In honor of the 20th anniversary of the heroic liberation of Shushi, the AYF is raising money to aid veterans of the Artsakh war still dealing with combat injuries. A special, limited edition tee has just been released as part of the campaign.
The With Our Soldiers crewneck features the campaigns graphic on the front (courtesy of Roger Kupelian) and the slogan Honoring the Heroes Who Served Our Nation beneath the back collar. The price is $15, with all proceeds going to the medical needs of veterans of the Artsakh war in Armenia.
By purchasing a shirt today, you will be standing by the side of our valiant freedom fighters and giving back to them for all they have given us.
This years annual ARF Badanegan Seminar dedicated its four-day gathering at AYF Camp to the victorious liberation of Artsakh and the freedom fighters who made it possible. Over 120 young participants from throughout California came together for the weekend to learn about the history, geography, people, government, and struggle of Artsakh.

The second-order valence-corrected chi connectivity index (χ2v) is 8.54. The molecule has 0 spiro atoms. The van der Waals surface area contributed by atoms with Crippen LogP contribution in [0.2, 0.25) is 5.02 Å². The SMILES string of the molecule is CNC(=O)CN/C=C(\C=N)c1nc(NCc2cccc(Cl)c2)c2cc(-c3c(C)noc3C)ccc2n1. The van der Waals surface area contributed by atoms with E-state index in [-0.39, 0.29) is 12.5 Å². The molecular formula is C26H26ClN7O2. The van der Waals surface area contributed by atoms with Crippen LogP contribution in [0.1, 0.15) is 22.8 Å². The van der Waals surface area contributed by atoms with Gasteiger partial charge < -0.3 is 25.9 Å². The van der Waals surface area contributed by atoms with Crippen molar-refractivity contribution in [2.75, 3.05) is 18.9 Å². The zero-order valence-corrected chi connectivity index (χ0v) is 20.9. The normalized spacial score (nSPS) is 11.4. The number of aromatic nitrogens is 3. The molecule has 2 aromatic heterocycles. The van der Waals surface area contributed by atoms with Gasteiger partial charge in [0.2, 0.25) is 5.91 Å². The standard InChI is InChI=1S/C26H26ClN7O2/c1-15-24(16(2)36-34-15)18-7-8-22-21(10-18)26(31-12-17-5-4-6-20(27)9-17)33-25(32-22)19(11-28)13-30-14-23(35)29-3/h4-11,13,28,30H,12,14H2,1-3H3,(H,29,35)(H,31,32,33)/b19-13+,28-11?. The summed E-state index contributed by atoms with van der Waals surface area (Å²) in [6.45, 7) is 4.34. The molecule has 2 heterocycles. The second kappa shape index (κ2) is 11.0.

The energy level throughout the weekend was inspiring, explains Berj Parseghian, a member of the Pasadena Nigol Touman AYF and one of the three directors for the weekend. The badanees taught me a lot about the meaning of identity and contributing to not only our Cause, but all of humanity.
The seminar agenda was packed with activities including lectures, a quizbowl, talent show, film screening, song recitals, and scavenger hunt. The topics discussed ranged from an Artsakhs history and geography to a comparison of the 1988 liberation movement with the recent Arab Spring uprisings.